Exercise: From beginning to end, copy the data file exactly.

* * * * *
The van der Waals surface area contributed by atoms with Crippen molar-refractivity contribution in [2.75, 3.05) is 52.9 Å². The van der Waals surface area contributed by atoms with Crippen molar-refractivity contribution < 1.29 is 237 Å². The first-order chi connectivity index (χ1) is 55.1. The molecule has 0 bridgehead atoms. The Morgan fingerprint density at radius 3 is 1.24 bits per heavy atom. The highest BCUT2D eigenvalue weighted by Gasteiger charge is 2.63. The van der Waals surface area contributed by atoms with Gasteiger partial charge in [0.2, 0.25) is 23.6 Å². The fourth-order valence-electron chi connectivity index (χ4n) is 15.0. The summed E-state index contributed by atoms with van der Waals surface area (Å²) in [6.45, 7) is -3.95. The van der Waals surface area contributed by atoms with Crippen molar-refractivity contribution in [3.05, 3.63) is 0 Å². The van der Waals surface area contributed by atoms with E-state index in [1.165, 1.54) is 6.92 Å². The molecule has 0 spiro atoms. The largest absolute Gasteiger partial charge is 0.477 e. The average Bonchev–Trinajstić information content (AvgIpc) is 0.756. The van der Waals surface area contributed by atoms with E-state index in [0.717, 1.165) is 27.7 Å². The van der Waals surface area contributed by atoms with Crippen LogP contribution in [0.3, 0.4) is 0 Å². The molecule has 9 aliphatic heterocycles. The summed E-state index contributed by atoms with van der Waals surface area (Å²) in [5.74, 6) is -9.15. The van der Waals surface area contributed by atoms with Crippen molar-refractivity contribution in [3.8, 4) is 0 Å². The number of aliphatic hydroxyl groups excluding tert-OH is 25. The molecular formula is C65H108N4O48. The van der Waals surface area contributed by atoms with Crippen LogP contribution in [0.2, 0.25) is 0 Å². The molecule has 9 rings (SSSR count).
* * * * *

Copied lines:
The van der Waals surface area contributed by atoms with Crippen molar-refractivity contribution in [2.75, 3.05) is 52.9 Å². The van der Waals surface area contributed by atoms with Crippen molar-refractivity contribution < 1.29 is 237 Å². The first-order chi connectivity index (χ1) is 55.1. The molecule has 0 bridgehead atoms. The Morgan fingerprint density at radius 3 is 1.24 bits per heavy atom. The highest BCUT2D eigenvalue weighted by Gasteiger charge is 2.63. The van der Waals surface area contributed by atoms with Gasteiger partial charge in [0.2, 0.25) is 23.6 Å². The fourth-order valence-electron chi connectivity index (χ4n) is 15.0. The summed E-state index contributed by atoms with van der Waals surface area (Å²) in [6.45, 7) is -3.95. The van der Waals surface area contributed by atoms with Crippen molar-refractivity contribution in [3.05, 3.63) is 0 Å². The van der Waals surface area contributed by atoms with E-state index in [1.165, 1.54) is 6.92 Å². The molecule has 0 spiro atoms. The largest absolute Gasteiger partial charge is 0.477 e. The average Bonchev–Trinajstić information content (AvgIpc) is 0.756. The van der Waals surface area contributed by atoms with E-state index in [0.717, 1.165) is 27.7 Å². The van der Waals surface area contributed by atoms with Crippen LogP contribution in [0.3, 0.4) is 0 Å². The molecule has 9 aliphatic heterocycles. The summed E-state index contributed by atoms with van der Waals surface area (Å²) in [5.74, 6) is -9.15. The van der Waals surface area contributed by atoms with Crippen molar-refractivity contribution in [3.8, 4) is 0 Å². The number of aliphatic hydroxyl groups excluding tert-OH is 25. The molecular formula is C65H108N4O48. The van der Waals surface area contributed by atoms with Crippen LogP contribution in [0.2, 0.25) is 0 Å². The molecule has 9 rings (SSSR count).